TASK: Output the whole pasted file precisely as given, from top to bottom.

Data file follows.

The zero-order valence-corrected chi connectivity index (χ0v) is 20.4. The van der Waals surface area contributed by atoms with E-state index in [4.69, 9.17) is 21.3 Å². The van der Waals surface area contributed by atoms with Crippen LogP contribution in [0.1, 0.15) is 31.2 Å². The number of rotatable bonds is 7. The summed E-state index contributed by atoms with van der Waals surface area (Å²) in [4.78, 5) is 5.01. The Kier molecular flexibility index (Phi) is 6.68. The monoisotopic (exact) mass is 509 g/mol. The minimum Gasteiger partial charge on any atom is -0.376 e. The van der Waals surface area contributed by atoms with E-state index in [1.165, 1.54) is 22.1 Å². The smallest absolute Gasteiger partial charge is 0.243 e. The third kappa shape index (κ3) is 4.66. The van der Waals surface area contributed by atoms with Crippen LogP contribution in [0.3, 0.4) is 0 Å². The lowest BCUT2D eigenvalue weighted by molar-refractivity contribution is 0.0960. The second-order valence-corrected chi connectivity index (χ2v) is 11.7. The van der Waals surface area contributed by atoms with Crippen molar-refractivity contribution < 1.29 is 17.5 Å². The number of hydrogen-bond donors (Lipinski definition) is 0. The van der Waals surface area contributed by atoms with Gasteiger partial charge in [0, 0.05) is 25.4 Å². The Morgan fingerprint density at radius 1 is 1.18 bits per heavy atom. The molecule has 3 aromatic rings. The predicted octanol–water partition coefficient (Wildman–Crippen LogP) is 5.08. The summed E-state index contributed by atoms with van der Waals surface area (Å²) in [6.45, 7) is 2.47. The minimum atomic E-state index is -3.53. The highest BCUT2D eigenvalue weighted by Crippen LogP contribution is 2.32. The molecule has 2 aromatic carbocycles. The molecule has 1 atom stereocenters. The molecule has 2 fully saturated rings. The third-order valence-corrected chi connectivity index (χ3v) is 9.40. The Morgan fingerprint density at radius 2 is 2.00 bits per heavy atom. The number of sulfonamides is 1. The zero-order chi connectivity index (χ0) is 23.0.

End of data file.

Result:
The zero-order valence-corrected chi connectivity index (χ0v) is 20.4. The van der Waals surface area contributed by atoms with E-state index in [4.69, 9.17) is 21.3 Å². The van der Waals surface area contributed by atoms with Crippen LogP contribution in [0.1, 0.15) is 31.2 Å². The number of rotatable bonds is 7. The summed E-state index contributed by atoms with van der Waals surface area (Å²) in [4.78, 5) is 5.01. The Kier molecular flexibility index (Phi) is 6.68. The monoisotopic (exact) mass is 509 g/mol. The minimum Gasteiger partial charge on any atom is -0.376 e. The van der Waals surface area contributed by atoms with E-state index in [1.165, 1.54) is 22.1 Å². The smallest absolute Gasteiger partial charge is 0.243 e. The third kappa shape index (κ3) is 4.66. The van der Waals surface area contributed by atoms with Crippen LogP contribution in [0.3, 0.4) is 0 Å². The lowest BCUT2D eigenvalue weighted by molar-refractivity contribution is 0.0960. The second-order valence-corrected chi connectivity index (χ2v) is 11.7. The van der Waals surface area contributed by atoms with Crippen molar-refractivity contribution < 1.29 is 17.5 Å². The number of hydrogen-bond donors (Lipinski definition) is 0. The van der Waals surface area contributed by atoms with Gasteiger partial charge in [0, 0.05) is 25.4 Å². The Morgan fingerprint density at radius 1 is 1.18 bits per heavy atom. The molecule has 3 aromatic rings. The predicted octanol–water partition coefficient (Wildman–Crippen LogP) is 5.08. The summed E-state index contributed by atoms with van der Waals surface area (Å²) in [6.45, 7) is 2.47. The minimum atomic E-state index is -3.53. The highest BCUT2D eigenvalue weighted by Crippen LogP contribution is 2.32. The molecule has 2 aromatic carbocycles. The molecule has 1 atom stereocenters. The molecule has 2 fully saturated rings. The third-order valence-corrected chi connectivity index (χ3v) is 9.40. The Morgan fingerprint density at radius 2 is 2.00 bits per heavy atom. The number of sulfonamides is 1. The zero-order chi connectivity index (χ0) is 23.0.